David Hobler became a nurse in large part because of the excellent, compassionate care he received as a patient at Kaiser Permanente Santa Rosa.
Editor’s Note: This article is part of a series about the people of Kaiser Permanente and why they find KP a great place to work and build a career.
David Hobler, RN, came to nursing in a most unusual way.
Hobler, 60, is a medical-surgical nurse at Kaiser Permanente Santa Rosa. But nearly 8 years ago he was an environmental engineer—then he suffered a devastating stroke.
Hobler’s stroke caused him to lose 90 percent of his sight and nearly all the coordination of his limbs on his left side. Over the course of a 1-month recovery at Kaiser Permanente Santa Rosa, he worked to regain the full use of his left arm and leg, but it took nearly 2 years and 4 surgeries to regain his sight.
By 2008, Hobler was physically ready to return to work but he decided to go to nursing school instead. He said the care he received at Kaiser Permanente Santa Rosa as a recovering stroke patient inspired him to become a nurse and eventually work at the hospital that changed the direction of his life.
What was it about your experience that made you want to become a nurse, and why did you want to work for Kaiser Permanente?
I had 2 extremely patient and compassionate nurses take care of me in Santa Rosa when I was recovering from my stroke—and they inspired me. One was David Peck, who retired 3 months after I got my job at KP, and I was able to thank him. The other nurse’s name was Judy, and I haven’t been able to find her.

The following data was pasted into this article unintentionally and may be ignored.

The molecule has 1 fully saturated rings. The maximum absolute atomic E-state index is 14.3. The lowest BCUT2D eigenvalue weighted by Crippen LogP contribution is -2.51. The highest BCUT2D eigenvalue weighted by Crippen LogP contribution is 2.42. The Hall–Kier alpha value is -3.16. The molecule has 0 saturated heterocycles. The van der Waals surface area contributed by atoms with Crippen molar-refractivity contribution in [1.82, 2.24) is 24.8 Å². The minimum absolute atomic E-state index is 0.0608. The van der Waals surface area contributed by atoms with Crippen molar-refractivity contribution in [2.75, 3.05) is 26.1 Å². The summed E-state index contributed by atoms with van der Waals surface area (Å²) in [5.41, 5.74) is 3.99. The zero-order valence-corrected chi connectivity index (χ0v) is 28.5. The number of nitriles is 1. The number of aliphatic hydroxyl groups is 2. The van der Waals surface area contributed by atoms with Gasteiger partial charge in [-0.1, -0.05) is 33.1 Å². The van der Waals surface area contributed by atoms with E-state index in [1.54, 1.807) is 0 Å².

Both nurses treated me with such care. They knew my vision was impaired, so they took the time to make sure they didn’t startle me, and they helped me do simple things like order food. They would vividly explain what they were doing as they were caring for me, and it started to intrigue me. The whole experience made me want to be nurses like them. My mother was a nurse, and I’ve always thought I should’ve been a nurse, but we didn’t have a nursing school where I grew up in South Dakota.
Kaiser Permanente was the place that helped me recover, and I was very impressed with the attitude of the people who worked there and the state of the art treatments I received. At the time, it was more of an intuitive feeling, but I thought, ‘This is the place I have to work.’
How does the fact that you were a stroke patient affect your nursing?
From my very first day on my very first job, I’ve thought it’s different for me because I’ve been ill. I can tell when someone’s uncomfortable in the hospital. Some of my first words to them are ‘I’ve been in that bed, so I know what you’re going through, and I’ll be happy to help you however I can.’ That usually puts people at ease.
What keeps you motivated as a nurse?
I’m chemotherapy certified now, so I see people at a very hard time in their life. It can be trying because you get so attached to them and there’s always the question of death. It’s hard, but it’s also emotionally rewarding.
I get to work early—something I never did as an engineer—so I can review my patients’ notes. I work nights, and I like to see what’s happened during the day. I do that because I want to know as much as I can about a person before I start taking care of them.
KP inspires me to be the nurse I need to be to my patients. We all get the emails, so I know we’re 5-star rated for Medicare, and we’re a great place to get care. I want to make sure that continues.